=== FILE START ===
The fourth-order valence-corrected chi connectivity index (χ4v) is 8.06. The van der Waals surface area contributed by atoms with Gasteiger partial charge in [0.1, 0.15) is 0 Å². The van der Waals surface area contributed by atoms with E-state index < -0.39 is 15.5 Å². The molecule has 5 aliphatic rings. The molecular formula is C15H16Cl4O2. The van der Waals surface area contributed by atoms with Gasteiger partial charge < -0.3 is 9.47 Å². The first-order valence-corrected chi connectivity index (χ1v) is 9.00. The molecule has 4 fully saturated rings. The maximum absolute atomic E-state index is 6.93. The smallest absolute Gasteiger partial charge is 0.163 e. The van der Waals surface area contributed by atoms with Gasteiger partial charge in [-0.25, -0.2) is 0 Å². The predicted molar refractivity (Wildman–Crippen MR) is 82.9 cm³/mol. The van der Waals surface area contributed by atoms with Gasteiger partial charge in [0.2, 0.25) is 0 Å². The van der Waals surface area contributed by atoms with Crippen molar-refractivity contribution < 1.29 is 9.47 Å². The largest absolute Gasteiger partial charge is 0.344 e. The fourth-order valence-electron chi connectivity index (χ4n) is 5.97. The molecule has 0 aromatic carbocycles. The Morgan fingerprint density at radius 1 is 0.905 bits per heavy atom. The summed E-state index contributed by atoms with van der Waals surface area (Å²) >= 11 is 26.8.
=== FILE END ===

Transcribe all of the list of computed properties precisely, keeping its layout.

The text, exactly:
The fourth-order valence-corrected chi connectivity index (χ4v) is 8.06. The van der Waals surface area contributed by atoms with Gasteiger partial charge in [0.1, 0.15) is 0 Å². The van der Waals surface area contributed by atoms with E-state index < -0.39 is 15.5 Å². The molecule has 5 aliphatic rings. The molecular formula is C15H16Cl4O2. The van der Waals surface area contributed by atoms with Gasteiger partial charge < -0.3 is 9.47 Å². The first-order valence-corrected chi connectivity index (χ1v) is 9.00. The molecule has 4 fully saturated rings. The maximum absolute atomic E-state index is 6.93. The smallest absolute Gasteiger partial charge is 0.163 e. The van der Waals surface area contributed by atoms with Gasteiger partial charge in [-0.25, -0.2) is 0 Å². The predicted molar refractivity (Wildman–Crippen MR) is 82.9 cm³/mol. The van der Waals surface area contributed by atoms with Gasteiger partial charge in [0.2, 0.25) is 0 Å². The van der Waals surface area contributed by atoms with Crippen molar-refractivity contribution < 1.29 is 9.47 Å². The largest absolute Gasteiger partial charge is 0.344 e. The fourth-order valence-electron chi connectivity index (χ4n) is 5.97. The molecule has 0 aromatic carbocycles. The Morgan fingerprint density at radius 1 is 0.905 bits per heavy atom. The summed E-state index contributed by atoms with van der Waals surface area (Å²) >= 11 is 26.8.